Cold Space

International Association of Refrigerated Warehouses (IARW) annually publishes a list of the top cold storage companies. Notably, IARW’s list is remarkably top heavy. In the IARW’s latest version Lineage Logistics headquartered in Novi, Michigan tops the list at over 1.67 million cu/ft of cold storage space with Americold headquartered in Atlanta, Georgia ranked number two with nearly 1.2 million cu/ft of cold storage capacity. In a distant slot at number three is United States Cold Storage based in Camden, New Jersey with just over 380,000 cu/ft and Interstate Warehousing, Inc based in Denver, Colorado with 137,000 cu/ft sitting in the fourth slot. Roughly speaking, Lineage has over 25% and Americold 21% of the U.S. market share.

But that’s only part of the story. The sector has a number of 3PLs heavily invested in refrigerated warehousing. There are a number of notable names like DHL, XPO, Ryder, FedEx, Geodis, Penske not to mention the ultimate corporate outlier, Amazon are also players in the cold storage sector.

Overall, it is estimated by the IARW that the U.S. has around 5,509 million cu/ft of cold storage – a significant slice of the global refrigerated warehousing figure of 25,391 million cu/ft.

Investment in cold storage facilities faces many of the same challenges as dry warehousing and other companies in the logistics sector. Finding property, developing or redeveloping property in locations near consuming areas but also with easy access to the “product” itself is problematical.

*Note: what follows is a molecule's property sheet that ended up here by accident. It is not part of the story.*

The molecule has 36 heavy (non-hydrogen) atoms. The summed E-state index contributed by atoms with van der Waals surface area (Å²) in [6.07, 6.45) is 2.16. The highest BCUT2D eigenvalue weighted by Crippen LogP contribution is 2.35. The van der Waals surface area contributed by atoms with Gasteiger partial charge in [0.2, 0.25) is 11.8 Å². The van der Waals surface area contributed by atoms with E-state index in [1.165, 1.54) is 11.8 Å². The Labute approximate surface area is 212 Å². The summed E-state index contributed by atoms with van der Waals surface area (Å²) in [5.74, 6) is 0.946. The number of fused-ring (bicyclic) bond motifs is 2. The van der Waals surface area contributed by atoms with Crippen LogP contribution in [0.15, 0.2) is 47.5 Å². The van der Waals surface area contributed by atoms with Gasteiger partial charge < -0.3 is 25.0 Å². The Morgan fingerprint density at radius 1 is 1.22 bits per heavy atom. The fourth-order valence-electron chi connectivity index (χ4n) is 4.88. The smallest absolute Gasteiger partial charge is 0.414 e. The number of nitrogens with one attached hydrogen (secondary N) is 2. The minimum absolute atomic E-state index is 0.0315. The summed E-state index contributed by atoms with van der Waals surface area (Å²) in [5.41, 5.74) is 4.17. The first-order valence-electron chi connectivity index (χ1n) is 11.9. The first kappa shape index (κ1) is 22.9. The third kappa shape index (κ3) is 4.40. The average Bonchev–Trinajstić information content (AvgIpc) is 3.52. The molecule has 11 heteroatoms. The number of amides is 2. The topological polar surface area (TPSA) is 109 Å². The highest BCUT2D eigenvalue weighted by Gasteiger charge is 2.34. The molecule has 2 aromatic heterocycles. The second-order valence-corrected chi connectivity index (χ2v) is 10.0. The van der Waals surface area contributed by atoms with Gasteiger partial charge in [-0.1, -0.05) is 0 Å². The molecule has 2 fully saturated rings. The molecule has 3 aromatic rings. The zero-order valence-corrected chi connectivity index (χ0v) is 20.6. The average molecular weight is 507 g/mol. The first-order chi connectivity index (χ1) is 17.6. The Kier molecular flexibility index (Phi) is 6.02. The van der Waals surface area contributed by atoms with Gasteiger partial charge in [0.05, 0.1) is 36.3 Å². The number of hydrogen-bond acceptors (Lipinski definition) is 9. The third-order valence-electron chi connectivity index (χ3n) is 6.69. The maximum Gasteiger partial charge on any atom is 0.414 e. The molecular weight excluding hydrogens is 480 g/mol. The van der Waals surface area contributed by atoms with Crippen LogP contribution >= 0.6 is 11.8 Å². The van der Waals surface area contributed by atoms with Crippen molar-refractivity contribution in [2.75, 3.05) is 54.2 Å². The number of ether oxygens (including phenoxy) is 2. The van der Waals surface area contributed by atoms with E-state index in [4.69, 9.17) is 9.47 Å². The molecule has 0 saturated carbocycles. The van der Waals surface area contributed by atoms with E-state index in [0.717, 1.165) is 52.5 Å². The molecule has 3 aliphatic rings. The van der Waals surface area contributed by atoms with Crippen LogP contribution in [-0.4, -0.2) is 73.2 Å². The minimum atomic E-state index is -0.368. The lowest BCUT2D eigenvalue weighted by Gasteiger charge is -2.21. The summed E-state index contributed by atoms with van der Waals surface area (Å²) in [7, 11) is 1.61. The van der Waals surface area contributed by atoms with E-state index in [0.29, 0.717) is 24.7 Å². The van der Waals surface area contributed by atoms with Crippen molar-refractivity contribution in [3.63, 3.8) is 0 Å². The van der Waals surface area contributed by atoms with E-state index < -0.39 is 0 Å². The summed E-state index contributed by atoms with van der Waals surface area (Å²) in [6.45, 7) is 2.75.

Cold storage facilities by their nature are more capital and operationally intensive than traditional warehouses. Equally, the high upfront costs and operational demands and linkage to the food industry have made the sector more resilient to disruptive events like COVID-19 or economic crashes than DCs type operations.

Strategically, being a port area – particularly an urban port area – is extremely advantageous combining access to the freight and proximity to consumers. But finding such sites often requires some creative out of the box thinking as was the case with Lineage’s new facility in Virginia.

Top 3PL Temperature Controlled Warehousing
Company Headquarters Warehouse Square Feet Number of Warehouses
DHL Supply Chain North America Westerville, OH 139.0 439
Amazon Seattle, WA 136.8 217
XPO Logistics Greenwich, CT 90.0 400
Ryder Supply Chain Solutions Miami, FL 56.4 328